US President Barack Obama is set to propose a US$10-a-barrel tax on crude oil in budget plan next week as the administration seeks to support investments in clean transportation projects.
The proposed fee would be paid by oil companies and phased in over five years, Reuters reported.
“By placing a fee on oil, the President’s plan creates a clear incentive for private sector innovation to reduce our reliance on oil and at the same time invests in clean energy technologies that will power our future,” the White House was quoted as saying in a statement.
The fee, to be announced in Obama’s fiscal 2017 budget plan on Feb. 9, will provide nearly US$20 billion a year to help expand transit systems across the US and more than US$2 billion a year to support the research and development of self-driving vehicles and low-carbon technologies.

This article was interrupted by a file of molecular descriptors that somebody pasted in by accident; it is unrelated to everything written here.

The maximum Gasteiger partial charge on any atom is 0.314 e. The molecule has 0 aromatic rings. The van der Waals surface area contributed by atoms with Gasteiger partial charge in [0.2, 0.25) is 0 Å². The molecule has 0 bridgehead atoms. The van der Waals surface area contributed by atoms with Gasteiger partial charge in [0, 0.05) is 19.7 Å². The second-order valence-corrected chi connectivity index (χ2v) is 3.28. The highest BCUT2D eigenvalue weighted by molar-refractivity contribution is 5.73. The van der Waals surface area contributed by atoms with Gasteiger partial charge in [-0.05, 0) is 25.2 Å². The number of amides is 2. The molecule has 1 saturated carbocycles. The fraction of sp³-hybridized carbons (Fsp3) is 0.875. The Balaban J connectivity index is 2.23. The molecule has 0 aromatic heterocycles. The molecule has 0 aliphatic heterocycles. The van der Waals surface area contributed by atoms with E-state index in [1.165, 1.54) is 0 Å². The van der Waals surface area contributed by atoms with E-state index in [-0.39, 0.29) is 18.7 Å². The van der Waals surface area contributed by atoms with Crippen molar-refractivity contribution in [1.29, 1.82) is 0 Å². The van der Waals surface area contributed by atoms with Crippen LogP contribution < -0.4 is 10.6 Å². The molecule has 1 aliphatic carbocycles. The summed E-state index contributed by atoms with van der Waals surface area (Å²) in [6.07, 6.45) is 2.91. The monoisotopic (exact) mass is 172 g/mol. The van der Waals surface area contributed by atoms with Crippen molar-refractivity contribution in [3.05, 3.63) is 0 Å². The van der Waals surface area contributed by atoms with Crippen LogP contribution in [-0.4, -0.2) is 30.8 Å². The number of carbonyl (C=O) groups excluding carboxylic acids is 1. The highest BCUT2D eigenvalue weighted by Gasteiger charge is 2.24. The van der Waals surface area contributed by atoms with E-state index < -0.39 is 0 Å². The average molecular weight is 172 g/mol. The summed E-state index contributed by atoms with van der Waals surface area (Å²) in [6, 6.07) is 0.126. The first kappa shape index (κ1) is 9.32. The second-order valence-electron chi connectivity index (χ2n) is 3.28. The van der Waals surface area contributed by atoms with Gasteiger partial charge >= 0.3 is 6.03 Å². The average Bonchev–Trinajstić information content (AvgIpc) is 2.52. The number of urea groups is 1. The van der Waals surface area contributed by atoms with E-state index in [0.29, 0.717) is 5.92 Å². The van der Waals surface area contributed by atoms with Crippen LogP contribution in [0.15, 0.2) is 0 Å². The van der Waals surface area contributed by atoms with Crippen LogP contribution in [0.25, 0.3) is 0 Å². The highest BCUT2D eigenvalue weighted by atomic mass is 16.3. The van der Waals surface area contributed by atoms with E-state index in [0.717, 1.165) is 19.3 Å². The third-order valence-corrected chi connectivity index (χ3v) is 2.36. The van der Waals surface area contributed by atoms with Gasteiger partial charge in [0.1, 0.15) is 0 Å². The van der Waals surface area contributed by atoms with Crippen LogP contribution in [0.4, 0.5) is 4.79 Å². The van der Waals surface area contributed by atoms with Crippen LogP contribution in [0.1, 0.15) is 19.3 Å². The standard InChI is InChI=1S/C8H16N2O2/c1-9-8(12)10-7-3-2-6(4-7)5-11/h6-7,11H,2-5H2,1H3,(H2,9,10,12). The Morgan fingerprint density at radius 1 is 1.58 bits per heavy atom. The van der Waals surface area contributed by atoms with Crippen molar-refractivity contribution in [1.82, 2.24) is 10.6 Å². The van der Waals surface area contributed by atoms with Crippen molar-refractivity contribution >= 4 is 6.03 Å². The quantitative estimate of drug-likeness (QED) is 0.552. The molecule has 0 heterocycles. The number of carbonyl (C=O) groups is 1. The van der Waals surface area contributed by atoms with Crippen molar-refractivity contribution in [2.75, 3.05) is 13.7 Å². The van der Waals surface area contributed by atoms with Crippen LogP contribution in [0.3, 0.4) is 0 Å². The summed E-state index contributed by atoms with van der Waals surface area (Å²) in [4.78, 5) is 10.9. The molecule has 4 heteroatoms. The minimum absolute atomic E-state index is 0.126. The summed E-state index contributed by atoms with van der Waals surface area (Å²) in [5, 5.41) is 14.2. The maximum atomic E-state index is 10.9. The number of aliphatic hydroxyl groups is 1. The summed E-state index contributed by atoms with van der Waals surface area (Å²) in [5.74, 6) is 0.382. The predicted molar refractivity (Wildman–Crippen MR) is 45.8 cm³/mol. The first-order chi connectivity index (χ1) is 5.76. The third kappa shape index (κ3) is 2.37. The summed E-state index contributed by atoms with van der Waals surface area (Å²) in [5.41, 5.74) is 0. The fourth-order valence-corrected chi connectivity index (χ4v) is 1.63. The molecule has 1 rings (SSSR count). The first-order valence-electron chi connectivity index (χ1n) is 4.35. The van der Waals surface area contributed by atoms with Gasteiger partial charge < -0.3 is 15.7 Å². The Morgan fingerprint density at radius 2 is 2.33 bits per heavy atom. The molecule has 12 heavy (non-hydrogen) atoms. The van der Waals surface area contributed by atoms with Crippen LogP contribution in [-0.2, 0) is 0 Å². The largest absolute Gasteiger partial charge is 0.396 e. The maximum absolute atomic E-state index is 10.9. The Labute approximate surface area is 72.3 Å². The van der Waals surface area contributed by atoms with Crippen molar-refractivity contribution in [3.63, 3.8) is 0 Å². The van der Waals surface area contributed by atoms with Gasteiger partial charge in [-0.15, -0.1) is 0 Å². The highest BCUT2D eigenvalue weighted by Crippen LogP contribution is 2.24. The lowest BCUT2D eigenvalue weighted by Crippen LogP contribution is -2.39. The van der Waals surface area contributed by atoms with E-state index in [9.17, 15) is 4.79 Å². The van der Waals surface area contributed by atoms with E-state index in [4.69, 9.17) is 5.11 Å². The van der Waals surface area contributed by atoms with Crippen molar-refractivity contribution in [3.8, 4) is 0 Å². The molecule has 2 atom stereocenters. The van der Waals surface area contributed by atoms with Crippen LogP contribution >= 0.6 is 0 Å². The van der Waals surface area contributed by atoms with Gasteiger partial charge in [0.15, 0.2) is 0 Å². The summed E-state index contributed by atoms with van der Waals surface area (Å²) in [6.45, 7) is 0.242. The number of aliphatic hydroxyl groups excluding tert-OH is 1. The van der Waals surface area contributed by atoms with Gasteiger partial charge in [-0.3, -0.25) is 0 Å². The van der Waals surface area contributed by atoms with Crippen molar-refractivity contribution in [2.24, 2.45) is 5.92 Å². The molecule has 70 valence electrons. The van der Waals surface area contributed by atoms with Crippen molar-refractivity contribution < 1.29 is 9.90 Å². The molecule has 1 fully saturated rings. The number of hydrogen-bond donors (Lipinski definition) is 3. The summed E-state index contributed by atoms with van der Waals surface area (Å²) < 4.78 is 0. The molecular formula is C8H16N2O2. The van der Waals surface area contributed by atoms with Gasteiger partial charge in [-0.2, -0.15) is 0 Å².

Republican lawmakers, who have repeatedly clashed with the Obama administration over energy policy, panned the proposal.
House of Representatives Majority Whip Steve Scalise asked on Twitter whether the proposal was “Obama’s worst idea yet?”
The US$10 tax would come as oil prices have fallen to the lowest level since 2003.
“At a time when oil companies are going through the largest financial crisis in over 25 years, it makes little sense to raise costs on the industry,” Neal Kirby, a spokesman for the Independent Petroleum Association of America, was quoted as saying.
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